Receding hairlines are believed to be triggered by androgenetic alopecia, a hair loss type referred to as male pattern baldness. Androgenetic alopecia is generally a progressive pattern of hair loss that affects 78% of males. Usually, thinning or hair loss begins at the temples and continually pushes back the hairline. The outcomes are normally a widow’s peak or a horseshoe appearance. In other males, the hair loss will partly affect the hairline, but will definitely create a bald spot in the crown region. Unlike men, women also suffer from androgenetic alopecia, although the form is known as female pattern baldness.
In women, hair loss occurs in a completely diffuse manner and may choose to cause a bald spot just in the front region. In addition, one will experience thinning all over the scalp, although the extent differs from one patient to another.
The Actual Cause of a Receding Hairline
There are various factors that can trigger a receding hairline. Most commonly, there is no observed hair loss, but with time, the rate will only escalate regardless of the treatments utilized.
In some individuals, a receding hairline is perpetually triggered by genes in case androgenetic alopecia runs in the family. In that case, the genetic predisposition is an obvious determinant. Normally, patients with a genetic predisposition will begin experiencing hair loss as early as 15 years. This also means that your hair follicles are more susceptible to the DHT hormone (Dihydrotestosterone).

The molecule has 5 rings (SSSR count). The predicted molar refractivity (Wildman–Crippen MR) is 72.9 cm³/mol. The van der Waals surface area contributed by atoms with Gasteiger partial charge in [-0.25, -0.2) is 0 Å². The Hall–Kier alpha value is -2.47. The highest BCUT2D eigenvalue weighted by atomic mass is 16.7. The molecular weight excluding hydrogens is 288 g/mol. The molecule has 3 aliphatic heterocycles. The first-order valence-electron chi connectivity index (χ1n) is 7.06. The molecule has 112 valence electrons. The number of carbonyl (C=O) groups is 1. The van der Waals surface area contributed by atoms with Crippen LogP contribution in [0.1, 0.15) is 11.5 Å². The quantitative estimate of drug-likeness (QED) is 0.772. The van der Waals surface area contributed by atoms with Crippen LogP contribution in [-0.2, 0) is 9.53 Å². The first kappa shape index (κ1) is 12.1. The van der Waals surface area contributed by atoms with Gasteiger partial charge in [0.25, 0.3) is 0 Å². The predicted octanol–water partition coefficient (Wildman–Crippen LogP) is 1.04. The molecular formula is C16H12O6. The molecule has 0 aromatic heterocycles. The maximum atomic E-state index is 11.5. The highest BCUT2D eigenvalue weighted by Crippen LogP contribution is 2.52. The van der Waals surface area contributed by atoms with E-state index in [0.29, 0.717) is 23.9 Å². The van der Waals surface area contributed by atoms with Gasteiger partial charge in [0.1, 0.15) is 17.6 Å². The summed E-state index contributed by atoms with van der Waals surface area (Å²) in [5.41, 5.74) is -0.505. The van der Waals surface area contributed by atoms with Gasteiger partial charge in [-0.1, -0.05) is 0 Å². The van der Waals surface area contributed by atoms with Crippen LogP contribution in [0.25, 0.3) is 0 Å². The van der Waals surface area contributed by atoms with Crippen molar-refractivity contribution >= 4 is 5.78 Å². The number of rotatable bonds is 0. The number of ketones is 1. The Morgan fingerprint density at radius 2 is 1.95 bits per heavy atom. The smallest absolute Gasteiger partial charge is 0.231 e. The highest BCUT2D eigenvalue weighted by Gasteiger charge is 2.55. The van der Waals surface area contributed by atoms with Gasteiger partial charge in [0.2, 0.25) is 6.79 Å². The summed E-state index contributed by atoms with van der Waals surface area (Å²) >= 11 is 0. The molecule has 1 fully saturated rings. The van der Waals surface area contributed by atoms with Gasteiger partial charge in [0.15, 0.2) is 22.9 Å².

Baldness was actually believed to be an adult thing much as the tables turned around. Males above the age of 55 are more likely to develop a receding hairline than younger adults. However, some males may not lose their hair until the age of 70, therefore it differs from one patient to another.
Environmental & Personal factors
These include stress, hormonal changes, dirt accumulation, poor styling methods and others. Traction alopecia is commonly the type of hair loss triggered by tight hairstyles.
Losing at least 50 – 100 hair strands a day is considered normal, but hair experts stress that a persistent fall of 100 in a day may indeed trigger hair loss. Instances of combing and styling on a regular basis are indeed hair loss triggers in some patients.
Possible Medications for a Receding Hairline.
There are quite a variety of treatments and a combination of them can surprisingly correct your hairline without surgical intervention. These include;
This medication is approved by FDA and commonly used by women, although men can as well utilize it. It is associated with minor side effects, but it is definitely effective in restoring your hairline as well as your natural hair. This medication is usually applied to the affected region twice a day, but for better results, one ought to see a dermatologist.
It is a medication commonly used to treat hair loss in males. Its remarkable power in reducing the action of the 5α-reductase enzyme is completely reliable. On the other hand, the drug is associated with a number of side effects that include headaches, dizziness, abnormal ejaculation, and swelling of the hands and feet. Finasteride isn’t recommended for women.
This is a stylish hair loss solution where your scalp is injected with a pigment to create a natural appearance of a buzz cut. It is suitable for all males and the last resort in case all other hair restoration techniques fail.
These are non-surgical hairline restoration procedures performed within a hair transplant centre or salon. These therapies include Platelet Rich Plasma (PRP), Stem Cell Therapy and Mesotherapy. They are ideal for both males and females.
Hair transplants are surgical hairline restoration techniques and they include FUE (Follicular Unit Extraction) and FUT (Follicular Unit Transplantation or Strip Method).